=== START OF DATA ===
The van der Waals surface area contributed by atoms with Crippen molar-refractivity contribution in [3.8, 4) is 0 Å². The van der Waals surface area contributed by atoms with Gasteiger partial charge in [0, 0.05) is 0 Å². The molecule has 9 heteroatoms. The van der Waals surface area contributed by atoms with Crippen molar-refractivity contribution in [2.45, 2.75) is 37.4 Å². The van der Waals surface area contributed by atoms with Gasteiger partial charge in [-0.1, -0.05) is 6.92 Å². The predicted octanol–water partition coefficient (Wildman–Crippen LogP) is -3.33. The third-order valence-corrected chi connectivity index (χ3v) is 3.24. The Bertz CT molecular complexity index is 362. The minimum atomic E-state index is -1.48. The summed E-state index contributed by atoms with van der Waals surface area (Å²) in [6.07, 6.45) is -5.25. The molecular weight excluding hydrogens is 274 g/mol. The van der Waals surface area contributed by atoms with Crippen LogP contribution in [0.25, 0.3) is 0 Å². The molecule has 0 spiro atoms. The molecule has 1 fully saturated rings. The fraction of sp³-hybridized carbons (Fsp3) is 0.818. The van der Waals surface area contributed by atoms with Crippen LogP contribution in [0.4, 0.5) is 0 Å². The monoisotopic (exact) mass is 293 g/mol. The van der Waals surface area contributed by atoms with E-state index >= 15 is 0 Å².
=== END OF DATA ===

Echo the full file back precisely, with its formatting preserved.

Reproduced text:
The van der Waals surface area contributed by atoms with Crippen molar-refractivity contribution in [3.8, 4) is 0 Å². The van der Waals surface area contributed by atoms with Gasteiger partial charge in [0, 0.05) is 0 Å². The molecule has 9 heteroatoms. The van der Waals surface area contributed by atoms with Crippen molar-refractivity contribution in [2.45, 2.75) is 37.4 Å². The van der Waals surface area contributed by atoms with Gasteiger partial charge in [-0.1, -0.05) is 6.92 Å². The predicted octanol–water partition coefficient (Wildman–Crippen LogP) is -3.33. The third-order valence-corrected chi connectivity index (χ3v) is 3.24. The Bertz CT molecular complexity index is 362. The minimum atomic E-state index is -1.48. The summed E-state index contributed by atoms with van der Waals surface area (Å²) in [6.07, 6.45) is -5.25. The molecular weight excluding hydrogens is 274 g/mol. The van der Waals surface area contributed by atoms with Crippen LogP contribution in [0.25, 0.3) is 0 Å². The molecule has 0 spiro atoms. The molecule has 1 fully saturated rings. The fraction of sp³-hybridized carbons (Fsp3) is 0.818. The van der Waals surface area contributed by atoms with Crippen LogP contribution in [0.4, 0.5) is 0 Å². The monoisotopic (exact) mass is 293 g/mol. The van der Waals surface area contributed by atoms with E-state index >= 15 is 0 Å².